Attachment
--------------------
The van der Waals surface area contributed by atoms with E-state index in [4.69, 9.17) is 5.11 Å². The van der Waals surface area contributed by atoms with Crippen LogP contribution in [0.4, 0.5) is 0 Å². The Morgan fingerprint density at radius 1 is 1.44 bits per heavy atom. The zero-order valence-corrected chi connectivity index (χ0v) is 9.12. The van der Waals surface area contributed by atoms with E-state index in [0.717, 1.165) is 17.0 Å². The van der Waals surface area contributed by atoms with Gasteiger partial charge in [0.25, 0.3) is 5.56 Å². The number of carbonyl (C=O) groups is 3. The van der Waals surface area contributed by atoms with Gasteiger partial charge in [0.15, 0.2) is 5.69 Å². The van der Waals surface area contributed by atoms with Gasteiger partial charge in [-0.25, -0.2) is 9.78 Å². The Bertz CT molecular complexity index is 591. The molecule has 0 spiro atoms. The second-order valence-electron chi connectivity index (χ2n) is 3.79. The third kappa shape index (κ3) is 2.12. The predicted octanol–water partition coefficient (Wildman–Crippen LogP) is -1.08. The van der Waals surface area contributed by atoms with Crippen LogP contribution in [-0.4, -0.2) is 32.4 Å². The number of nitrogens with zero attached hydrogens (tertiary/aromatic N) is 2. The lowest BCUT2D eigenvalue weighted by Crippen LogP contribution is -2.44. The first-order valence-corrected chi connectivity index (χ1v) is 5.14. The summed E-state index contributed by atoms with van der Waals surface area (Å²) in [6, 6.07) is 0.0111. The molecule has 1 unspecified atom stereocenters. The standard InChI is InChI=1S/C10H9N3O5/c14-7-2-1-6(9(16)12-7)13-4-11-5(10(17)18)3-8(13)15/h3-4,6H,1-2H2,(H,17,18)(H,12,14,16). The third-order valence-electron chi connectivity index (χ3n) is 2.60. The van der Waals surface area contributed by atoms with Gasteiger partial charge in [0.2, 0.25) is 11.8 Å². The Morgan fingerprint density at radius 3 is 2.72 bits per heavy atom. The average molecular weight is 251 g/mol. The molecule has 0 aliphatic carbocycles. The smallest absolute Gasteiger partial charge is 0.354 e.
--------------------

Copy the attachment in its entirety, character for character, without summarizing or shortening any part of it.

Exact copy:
The van der Waals surface area contributed by atoms with E-state index in [4.69, 9.17) is 5.11 Å². The van der Waals surface area contributed by atoms with Crippen LogP contribution in [0.4, 0.5) is 0 Å². The Morgan fingerprint density at radius 1 is 1.44 bits per heavy atom. The zero-order valence-corrected chi connectivity index (χ0v) is 9.12. The van der Waals surface area contributed by atoms with E-state index in [0.717, 1.165) is 17.0 Å². The van der Waals surface area contributed by atoms with Gasteiger partial charge in [0.25, 0.3) is 5.56 Å². The number of carbonyl (C=O) groups is 3. The van der Waals surface area contributed by atoms with Gasteiger partial charge in [0.15, 0.2) is 5.69 Å². The van der Waals surface area contributed by atoms with Gasteiger partial charge in [-0.25, -0.2) is 9.78 Å². The Bertz CT molecular complexity index is 591. The molecule has 0 spiro atoms. The second-order valence-electron chi connectivity index (χ2n) is 3.79. The third kappa shape index (κ3) is 2.12. The predicted octanol–water partition coefficient (Wildman–Crippen LogP) is -1.08. The van der Waals surface area contributed by atoms with Crippen LogP contribution in [-0.4, -0.2) is 32.4 Å². The number of nitrogens with zero attached hydrogens (tertiary/aromatic N) is 2. The lowest BCUT2D eigenvalue weighted by Crippen LogP contribution is -2.44. The first-order valence-corrected chi connectivity index (χ1v) is 5.14. The summed E-state index contributed by atoms with van der Waals surface area (Å²) in [6, 6.07) is 0.0111. The molecule has 1 unspecified atom stereocenters. The standard InChI is InChI=1S/C10H9N3O5/c14-7-2-1-6(9(16)12-7)13-4-11-5(10(17)18)3-8(13)15/h3-4,6H,1-2H2,(H,17,18)(H,12,14,16). The third-order valence-electron chi connectivity index (χ3n) is 2.60. The van der Waals surface area contributed by atoms with Gasteiger partial charge in [0.2, 0.25) is 11.8 Å². The Morgan fingerprint density at radius 3 is 2.72 bits per heavy atom. The average molecular weight is 251 g/mol. The molecule has 0 aliphatic carbocycles. The smallest absolute Gasteiger partial charge is 0.354 e.